Periodically we let you know the progress of various proposed legislation making its way through the Missouri General Assembly and suggest ways for you to contribute your viewpoint to your state Representative and state Senator.
The Missouri General Assembly is the state legislature of the State of Missouri and is composed of two chambers: the House of Representatives and the Senate. The General Assembly is responsible for creating laws for governing the State of Missouri. The Revised Statutes of Missouri (RSMo) are electronically available on this site: http://revisor.mo.gov/.
You can find your Representative and Senator, and their contact information, by entering your 9-digit zip code here.
The 101st General Assembly Regular Session convened on Wednesday, January 6, 2021, and will end on Friday, May 14, 2021.
This time we’d like to discuss a bill about which we’d like you to contact your legislators. Please write, call or visit to express from your viewpoint as an individual or professional, and not as a representative of any organization. Let us know the details and any responses you get. The full text of each bill can be found on the House and Senate Joint Bill Tracking site. Just put the bill number into the search box (e.g. SB551).
Check out our handy discussion about How to write to a legislator.
If you are not a voting resident of Missouri, you can find out about legislation in your own state and write your own state legislators; also, we are looking for volunteers to monitor legislation in Missouri and the states surrounding Missouri — let us know if you’d like to help out.
Very Bad Bill
This is a bill that furthers psychiatric abuses of human rights, and is moving swiftly toward becoming law. Please express your opposition and opinions about this to your legislators and copy the sponsor.
“This act establishes the “Critical Incident Stress Management Program” within the Department of Public Safety. The program shall provide services for peace officers to assist in coping with stress and potential psychological trauma resulting from a response to a critical incident or emotionally difficult event.
“This act provides that all peace officers shall be required to meet with a program service provider once every three to five years for a mental health check-in. The program service provider shall send a notification to the peace officer’s commanding officer that he or she completed such check-in.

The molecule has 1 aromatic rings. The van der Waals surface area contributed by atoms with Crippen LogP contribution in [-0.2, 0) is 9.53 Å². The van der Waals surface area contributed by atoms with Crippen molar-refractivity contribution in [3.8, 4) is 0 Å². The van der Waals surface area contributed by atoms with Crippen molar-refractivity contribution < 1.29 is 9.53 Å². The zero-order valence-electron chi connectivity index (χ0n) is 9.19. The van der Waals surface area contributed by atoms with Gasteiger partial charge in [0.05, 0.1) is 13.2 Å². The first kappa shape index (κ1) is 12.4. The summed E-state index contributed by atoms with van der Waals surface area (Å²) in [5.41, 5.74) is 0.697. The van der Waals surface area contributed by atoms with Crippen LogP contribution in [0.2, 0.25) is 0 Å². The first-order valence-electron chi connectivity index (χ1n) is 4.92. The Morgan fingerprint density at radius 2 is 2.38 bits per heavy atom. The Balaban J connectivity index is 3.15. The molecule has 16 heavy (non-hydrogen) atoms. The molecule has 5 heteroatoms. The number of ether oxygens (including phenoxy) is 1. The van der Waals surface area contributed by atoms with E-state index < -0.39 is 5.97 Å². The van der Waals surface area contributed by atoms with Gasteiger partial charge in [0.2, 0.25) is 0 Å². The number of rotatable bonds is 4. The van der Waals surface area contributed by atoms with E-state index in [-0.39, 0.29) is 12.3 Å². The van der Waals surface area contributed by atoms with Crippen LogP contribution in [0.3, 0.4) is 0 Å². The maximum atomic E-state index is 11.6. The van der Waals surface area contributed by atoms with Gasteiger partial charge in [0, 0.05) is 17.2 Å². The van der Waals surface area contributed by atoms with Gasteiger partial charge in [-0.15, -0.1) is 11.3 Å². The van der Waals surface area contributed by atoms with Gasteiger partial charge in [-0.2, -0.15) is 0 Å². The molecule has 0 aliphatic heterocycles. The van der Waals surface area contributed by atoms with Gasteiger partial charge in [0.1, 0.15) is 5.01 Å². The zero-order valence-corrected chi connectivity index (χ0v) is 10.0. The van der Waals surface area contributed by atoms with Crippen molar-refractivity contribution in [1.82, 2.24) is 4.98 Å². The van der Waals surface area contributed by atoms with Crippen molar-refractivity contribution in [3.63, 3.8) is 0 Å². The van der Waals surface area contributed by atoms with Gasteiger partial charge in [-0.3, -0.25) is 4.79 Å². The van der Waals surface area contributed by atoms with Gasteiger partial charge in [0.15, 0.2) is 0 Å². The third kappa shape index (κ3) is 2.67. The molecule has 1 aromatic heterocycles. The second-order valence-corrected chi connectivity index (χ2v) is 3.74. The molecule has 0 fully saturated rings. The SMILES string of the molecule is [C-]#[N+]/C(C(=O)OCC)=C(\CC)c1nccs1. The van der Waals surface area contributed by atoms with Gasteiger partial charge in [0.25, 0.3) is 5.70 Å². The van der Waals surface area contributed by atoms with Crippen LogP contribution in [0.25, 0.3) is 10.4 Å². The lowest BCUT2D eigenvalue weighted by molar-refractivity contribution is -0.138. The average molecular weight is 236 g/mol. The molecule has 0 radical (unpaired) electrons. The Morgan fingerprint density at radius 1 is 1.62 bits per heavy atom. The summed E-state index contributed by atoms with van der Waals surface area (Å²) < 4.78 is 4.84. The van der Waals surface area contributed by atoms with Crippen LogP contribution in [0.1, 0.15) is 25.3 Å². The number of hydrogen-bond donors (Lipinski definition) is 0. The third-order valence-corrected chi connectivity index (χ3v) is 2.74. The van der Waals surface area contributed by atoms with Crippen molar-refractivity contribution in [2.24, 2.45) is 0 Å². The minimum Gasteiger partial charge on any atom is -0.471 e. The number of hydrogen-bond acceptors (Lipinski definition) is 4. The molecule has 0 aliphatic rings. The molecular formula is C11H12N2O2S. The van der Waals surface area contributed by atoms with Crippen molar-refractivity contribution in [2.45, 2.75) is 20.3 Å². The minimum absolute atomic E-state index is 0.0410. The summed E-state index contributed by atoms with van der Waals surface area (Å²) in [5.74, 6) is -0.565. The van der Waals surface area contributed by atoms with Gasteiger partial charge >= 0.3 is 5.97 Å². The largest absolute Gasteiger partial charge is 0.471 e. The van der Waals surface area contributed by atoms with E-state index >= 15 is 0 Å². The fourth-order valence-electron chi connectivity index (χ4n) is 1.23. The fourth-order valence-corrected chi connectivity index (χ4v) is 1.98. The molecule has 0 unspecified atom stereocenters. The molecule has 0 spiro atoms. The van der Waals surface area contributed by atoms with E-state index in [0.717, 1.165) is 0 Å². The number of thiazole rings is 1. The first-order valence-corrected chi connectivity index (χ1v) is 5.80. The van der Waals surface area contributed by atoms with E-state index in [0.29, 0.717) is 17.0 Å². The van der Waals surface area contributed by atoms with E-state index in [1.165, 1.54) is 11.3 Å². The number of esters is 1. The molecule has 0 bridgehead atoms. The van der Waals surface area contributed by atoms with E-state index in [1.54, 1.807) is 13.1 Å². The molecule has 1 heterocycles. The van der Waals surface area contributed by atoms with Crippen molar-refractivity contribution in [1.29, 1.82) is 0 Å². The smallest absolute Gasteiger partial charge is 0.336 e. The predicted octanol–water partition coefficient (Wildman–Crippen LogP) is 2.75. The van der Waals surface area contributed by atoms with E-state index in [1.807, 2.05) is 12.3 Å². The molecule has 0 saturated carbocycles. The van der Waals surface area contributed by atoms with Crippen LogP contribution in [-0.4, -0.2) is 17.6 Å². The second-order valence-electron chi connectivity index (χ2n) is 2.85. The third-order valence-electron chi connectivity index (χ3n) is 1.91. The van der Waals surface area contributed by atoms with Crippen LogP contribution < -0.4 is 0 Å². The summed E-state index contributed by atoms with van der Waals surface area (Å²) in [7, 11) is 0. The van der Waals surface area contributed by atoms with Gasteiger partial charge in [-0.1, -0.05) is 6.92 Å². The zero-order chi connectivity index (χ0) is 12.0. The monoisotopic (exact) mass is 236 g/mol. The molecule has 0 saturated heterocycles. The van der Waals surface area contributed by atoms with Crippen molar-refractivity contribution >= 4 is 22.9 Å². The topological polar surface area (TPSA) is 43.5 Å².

“This act creates the “988 Public Safety Fund” within the state treasury and shall be used by the Department of Public Safety for the purposes of providing services for peace officers to assist in coping with stress and potential psychological trauma resulting from a response to a critical incident or emotionally difficult event. Such services may include consultation, risk assessment, education, intervention, and other crisis intervention services.”
This act is substantially similar to provisions in SB 26.
Why is this bill bad?
This bill coerces police officers into the psychiatric mental health system, where they can be prescribed harmful and addictive psychotropic drugs which have known side effects of violence and suicide.
The estimated net financial effect is to cost the State of Missouri $7,243,500 over the next four years for servicing roughly 24,145 police officers. This does not include the costs for full-time personnel to implement the program, nor does it include the additional costs for the Missouri State Highway Patrol.
When we speak of “coercive psychiatry” we mean that psychiatry is used as a means of social control against which one has no recourse and cannot fight back. This bill is a prime example of enforced treatment.
Disguising social control as medical treatment is a deceit which conceals an abuse. This is a de facto abuse of power, as it seeks to limit and control the individual instead of helping the individual to get better and improve their conditions in life.
Coercive psychiatry is not intended to cure anything. On the contrary, psychiatry is the science of control and entrapment, and having power over distressed and vulnerable individuals. Wherever men have advocated and advanced totalitarianism, they have used psychiatric principles to control society, to put limits on individual freedom, to suppress and punish dissent, and to trap people into worsening conditions. It is actually a mis-use of power, since its intentions are to make less of a person’s self-determinism and give more power to others and the state.
Download and read the full CCHR report “Community Ruin — Psychiatry’s Coercive ‘Care’ — Report and recommendations on the failure of community mental health and other coercive psychiatric programs.“